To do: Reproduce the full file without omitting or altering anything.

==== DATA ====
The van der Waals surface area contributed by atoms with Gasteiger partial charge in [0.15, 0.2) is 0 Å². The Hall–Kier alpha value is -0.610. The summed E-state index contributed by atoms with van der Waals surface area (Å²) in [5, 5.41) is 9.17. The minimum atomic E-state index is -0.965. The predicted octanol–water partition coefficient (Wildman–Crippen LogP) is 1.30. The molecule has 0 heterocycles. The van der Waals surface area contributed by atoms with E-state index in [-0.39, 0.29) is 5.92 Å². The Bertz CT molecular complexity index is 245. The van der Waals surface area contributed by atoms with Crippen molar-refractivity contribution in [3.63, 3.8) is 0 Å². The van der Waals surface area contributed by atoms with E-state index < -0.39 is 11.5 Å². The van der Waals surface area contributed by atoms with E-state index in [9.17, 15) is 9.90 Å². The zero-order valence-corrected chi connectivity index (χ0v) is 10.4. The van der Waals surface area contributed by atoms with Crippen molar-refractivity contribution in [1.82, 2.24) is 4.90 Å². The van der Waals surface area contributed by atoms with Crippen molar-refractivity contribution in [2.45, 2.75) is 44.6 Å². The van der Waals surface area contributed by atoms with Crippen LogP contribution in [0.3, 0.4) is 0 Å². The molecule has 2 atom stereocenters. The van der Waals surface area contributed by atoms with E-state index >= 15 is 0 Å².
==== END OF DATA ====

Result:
The van der Waals surface area contributed by atoms with Gasteiger partial charge in [0.15, 0.2) is 0 Å². The Hall–Kier alpha value is -0.610. The summed E-state index contributed by atoms with van der Waals surface area (Å²) in [5, 5.41) is 9.17. The minimum atomic E-state index is -0.965. The predicted octanol–water partition coefficient (Wildman–Crippen LogP) is 1.30. The molecule has 0 heterocycles. The van der Waals surface area contributed by atoms with E-state index in [-0.39, 0.29) is 5.92 Å². The Bertz CT molecular complexity index is 245. The van der Waals surface area contributed by atoms with Crippen molar-refractivity contribution in [3.63, 3.8) is 0 Å². The van der Waals surface area contributed by atoms with E-state index < -0.39 is 11.5 Å². The van der Waals surface area contributed by atoms with E-state index in [9.17, 15) is 9.90 Å². The zero-order valence-corrected chi connectivity index (χ0v) is 10.4. The van der Waals surface area contributed by atoms with Crippen molar-refractivity contribution in [1.82, 2.24) is 4.90 Å². The van der Waals surface area contributed by atoms with Crippen molar-refractivity contribution in [2.45, 2.75) is 44.6 Å². The van der Waals surface area contributed by atoms with Crippen LogP contribution in [0.3, 0.4) is 0 Å². The molecule has 2 atom stereocenters. The van der Waals surface area contributed by atoms with E-state index >= 15 is 0 Å².